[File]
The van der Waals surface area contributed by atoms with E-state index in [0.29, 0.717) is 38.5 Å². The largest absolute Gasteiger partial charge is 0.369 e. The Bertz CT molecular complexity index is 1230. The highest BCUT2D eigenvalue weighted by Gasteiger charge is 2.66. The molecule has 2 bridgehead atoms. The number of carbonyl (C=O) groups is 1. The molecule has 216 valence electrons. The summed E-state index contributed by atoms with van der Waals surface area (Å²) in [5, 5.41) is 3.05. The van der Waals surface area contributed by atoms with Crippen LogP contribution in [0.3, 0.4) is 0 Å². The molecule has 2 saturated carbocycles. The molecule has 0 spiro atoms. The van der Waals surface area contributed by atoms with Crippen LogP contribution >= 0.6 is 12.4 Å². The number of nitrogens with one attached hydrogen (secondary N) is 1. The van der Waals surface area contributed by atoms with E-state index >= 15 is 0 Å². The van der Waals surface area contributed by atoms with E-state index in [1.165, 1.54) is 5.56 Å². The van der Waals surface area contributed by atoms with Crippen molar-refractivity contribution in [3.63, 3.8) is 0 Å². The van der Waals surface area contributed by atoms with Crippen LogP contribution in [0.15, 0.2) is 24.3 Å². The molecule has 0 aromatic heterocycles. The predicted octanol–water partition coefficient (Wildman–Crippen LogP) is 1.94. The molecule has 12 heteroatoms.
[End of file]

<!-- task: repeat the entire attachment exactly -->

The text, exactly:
The van der Waals surface area contributed by atoms with E-state index in [0.29, 0.717) is 38.5 Å². The largest absolute Gasteiger partial charge is 0.369 e. The Bertz CT molecular complexity index is 1230. The highest BCUT2D eigenvalue weighted by Gasteiger charge is 2.66. The molecule has 2 bridgehead atoms. The number of carbonyl (C=O) groups is 1. The molecule has 216 valence electrons. The summed E-state index contributed by atoms with van der Waals surface area (Å²) in [5, 5.41) is 3.05. The van der Waals surface area contributed by atoms with Crippen LogP contribution in [0.3, 0.4) is 0 Å². The molecule has 2 saturated carbocycles. The molecule has 0 spiro atoms. The van der Waals surface area contributed by atoms with Crippen LogP contribution >= 0.6 is 12.4 Å². The number of nitrogens with one attached hydrogen (secondary N) is 1. The van der Waals surface area contributed by atoms with E-state index >= 15 is 0 Å². The van der Waals surface area contributed by atoms with E-state index in [1.165, 1.54) is 5.56 Å². The van der Waals surface area contributed by atoms with Crippen molar-refractivity contribution in [3.63, 3.8) is 0 Å². The van der Waals surface area contributed by atoms with Crippen LogP contribution in [0.15, 0.2) is 24.3 Å². The molecule has 0 aromatic heterocycles. The predicted octanol–water partition coefficient (Wildman–Crippen LogP) is 1.94. The molecule has 12 heteroatoms.